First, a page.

Director Biju’s Georgettan’s Pooram is a movie that puts you through a test of fire. It has a wayward and elongated first half which confidently passes sleaze and sexism for comedy. And those who brave this ordeal get to watch a slightly better second half which makes some degree of sense.
Every joke and comical situation in this supposed ‘family entertainer’ is rooted in blatant sleaze. When the film’s lead man, George (Dileep) bumps into a girl, Merlin (Rejisha Vijayan) at a funeral ceremony, he stares at her with glee and says aloud, “Shall I make her a mother… to my kids?”
This tasteless line comes as no surprise. The film opens to a flashback sequence in which George is introduced to the three guys who would later be his friends. At first, the guys pass him for a bible geek, which is proven wrong when they catch him peeping into their lady teacher’s bathroom. Their friendship is forged over this common ‘hobby’ of peeping into bathrooms and bedrooms. Fast forward to present day, we see the guys who seem to be in their thirties, with no hint of maturity. Jobless and wild as ever, the guys’ favorite pastimes include boozing, stalking women and other things that are generally considered serious crimes. In one instance, the men barge into the bedroom of a girl they haven’t even met before, after tackling her parents. To the girl who looks bewildered and terrified, George announces that her ‘ugly’ parents’ have, after all, “manufactured” an ”interesting product”.
What is creepier than the film’s sense of humour is the fact that the censor board has passed the film with a U certificate. This isn’t unprecedented, though. One of Dileep’s earlier blockbusters, a ‘family-drama’ titled Mr Marumakan, had a supposed comic scene in which the protagonist, played by Dileep, hires a conman to rape a woman. In Mayamohini again, a family-entertainer, a comedy scene involves two guys trying to rape Dileep who is in a female get-up. These films, oddly enough, had managed to collect a good amount from the box-office.
In all fairness though, Georgettan’s Pooram has no rape jokes. In the second half, the film tries to become a sports drama, with the men taking up the game of Kabaddi to reclaim their favourite hangout spot – ironically – from its rightful legal owner. But it’s hard to take the portion seriously as George and his friends do not come across as innocuous men who would shed their laziness and insensitivity for any reason. They are just unemployable loafers with no distinct qualities.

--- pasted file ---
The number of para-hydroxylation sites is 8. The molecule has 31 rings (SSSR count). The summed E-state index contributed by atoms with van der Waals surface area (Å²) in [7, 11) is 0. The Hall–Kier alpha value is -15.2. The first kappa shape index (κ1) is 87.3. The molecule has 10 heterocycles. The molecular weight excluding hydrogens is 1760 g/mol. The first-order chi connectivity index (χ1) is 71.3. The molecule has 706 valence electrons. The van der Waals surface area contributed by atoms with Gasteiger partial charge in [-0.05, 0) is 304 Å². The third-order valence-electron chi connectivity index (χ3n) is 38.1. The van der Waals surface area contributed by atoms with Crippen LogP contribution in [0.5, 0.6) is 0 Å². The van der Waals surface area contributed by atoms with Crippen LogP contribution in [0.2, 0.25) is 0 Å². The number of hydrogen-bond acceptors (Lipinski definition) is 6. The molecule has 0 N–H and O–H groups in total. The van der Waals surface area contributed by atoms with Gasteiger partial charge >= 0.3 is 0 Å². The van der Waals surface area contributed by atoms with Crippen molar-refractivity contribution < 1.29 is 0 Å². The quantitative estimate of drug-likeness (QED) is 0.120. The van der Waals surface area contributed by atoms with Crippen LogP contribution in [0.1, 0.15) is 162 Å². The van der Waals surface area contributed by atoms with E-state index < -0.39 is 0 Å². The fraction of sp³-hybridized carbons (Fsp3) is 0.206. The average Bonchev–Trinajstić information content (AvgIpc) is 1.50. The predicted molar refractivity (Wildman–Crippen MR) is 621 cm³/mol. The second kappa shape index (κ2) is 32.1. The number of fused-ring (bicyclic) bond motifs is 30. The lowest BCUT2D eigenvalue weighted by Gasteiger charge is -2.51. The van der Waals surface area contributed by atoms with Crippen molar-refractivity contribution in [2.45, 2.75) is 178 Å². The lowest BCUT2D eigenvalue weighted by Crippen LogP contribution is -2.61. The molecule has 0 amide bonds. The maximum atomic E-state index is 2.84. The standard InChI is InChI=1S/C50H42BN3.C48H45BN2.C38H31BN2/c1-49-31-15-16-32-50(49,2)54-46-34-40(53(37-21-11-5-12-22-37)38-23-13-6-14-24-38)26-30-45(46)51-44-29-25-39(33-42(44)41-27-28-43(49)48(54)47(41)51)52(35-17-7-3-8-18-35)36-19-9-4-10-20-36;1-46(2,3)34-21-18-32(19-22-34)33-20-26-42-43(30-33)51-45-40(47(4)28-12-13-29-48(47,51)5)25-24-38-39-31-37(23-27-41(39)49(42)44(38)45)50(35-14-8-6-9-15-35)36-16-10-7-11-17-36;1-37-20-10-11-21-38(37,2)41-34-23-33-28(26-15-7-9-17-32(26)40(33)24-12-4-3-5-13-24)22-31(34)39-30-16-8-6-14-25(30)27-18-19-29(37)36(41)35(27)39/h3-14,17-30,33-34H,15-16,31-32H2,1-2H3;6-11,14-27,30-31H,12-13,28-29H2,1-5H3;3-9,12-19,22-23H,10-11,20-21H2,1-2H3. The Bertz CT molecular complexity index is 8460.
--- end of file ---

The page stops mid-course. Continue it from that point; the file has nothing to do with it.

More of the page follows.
Dileep, Sharafuddeen and Vinay Fort, plainly, don’t look like peers. Dileep, who is 48, tries his best to behave like a thirty-year-old man – he dances at temple fests, acts like a naughty little boy in front of his mother, and tries to woo Rejisha who is in her early twenties. Moreover, he body shames women who are past their youth. “I didn’t come to see this crone. Where are the young girls you had promised to bring?” he asks a driving school tutor whose students are older women.
Despite everything he does, Dileep’s act falls through, and he appears the way he is – as a middle-aged man desperately trying to shed years off his age. There is a cringe-worthy scene in which he looks at Malavika Nair, a 17-year-old actress in amazement and declares that she is ‘great work’.
That Rejisha Vijayan, a State Award-winning actress, chose to act in this film is unfortunate. She plays a young, soon-to-be-nun whom George romances forcefully. There are actors like Ranji Panikker and Chemban Vinod Jose who sincerely try to hold their own in this chaos. However, their performances do not matter as this is a film that deserves to be forgotten at the earliest as a bad dream.
The Georgettan’s Pooram review is a Silverscreen original article. It was not paid for or commissioned by anyone associated with the movie. Silverscreen.in and its writers do not have any commercial relationship with movies that are reviewed on the site.